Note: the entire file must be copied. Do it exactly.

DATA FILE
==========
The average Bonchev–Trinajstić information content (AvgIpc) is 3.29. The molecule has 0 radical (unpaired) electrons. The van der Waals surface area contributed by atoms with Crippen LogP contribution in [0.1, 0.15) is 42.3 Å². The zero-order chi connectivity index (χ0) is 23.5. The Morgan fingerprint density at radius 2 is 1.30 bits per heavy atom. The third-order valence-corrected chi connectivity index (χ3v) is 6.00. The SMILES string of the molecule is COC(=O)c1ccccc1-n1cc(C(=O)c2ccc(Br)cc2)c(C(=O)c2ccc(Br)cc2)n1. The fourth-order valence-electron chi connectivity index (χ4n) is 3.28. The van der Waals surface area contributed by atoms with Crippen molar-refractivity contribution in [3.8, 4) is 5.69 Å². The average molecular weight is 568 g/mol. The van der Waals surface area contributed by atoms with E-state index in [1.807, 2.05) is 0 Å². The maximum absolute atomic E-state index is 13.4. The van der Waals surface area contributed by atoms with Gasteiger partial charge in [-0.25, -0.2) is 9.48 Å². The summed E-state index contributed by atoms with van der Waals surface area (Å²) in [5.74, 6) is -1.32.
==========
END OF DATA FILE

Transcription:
The average Bonchev–Trinajstić information content (AvgIpc) is 3.29. The molecule has 0 radical (unpaired) electrons. The van der Waals surface area contributed by atoms with Crippen LogP contribution in [0.1, 0.15) is 42.3 Å². The zero-order chi connectivity index (χ0) is 23.5. The Morgan fingerprint density at radius 2 is 1.30 bits per heavy atom. The third-order valence-corrected chi connectivity index (χ3v) is 6.00. The SMILES string of the molecule is COC(=O)c1ccccc1-n1cc(C(=O)c2ccc(Br)cc2)c(C(=O)c2ccc(Br)cc2)n1. The fourth-order valence-electron chi connectivity index (χ4n) is 3.28. The van der Waals surface area contributed by atoms with Crippen molar-refractivity contribution in [3.8, 4) is 5.69 Å². The average molecular weight is 568 g/mol. The van der Waals surface area contributed by atoms with E-state index in [1.807, 2.05) is 0 Å². The maximum absolute atomic E-state index is 13.4. The van der Waals surface area contributed by atoms with Gasteiger partial charge in [-0.25, -0.2) is 9.48 Å². The summed E-state index contributed by atoms with van der Waals surface area (Å²) in [5.74, 6) is -1.32.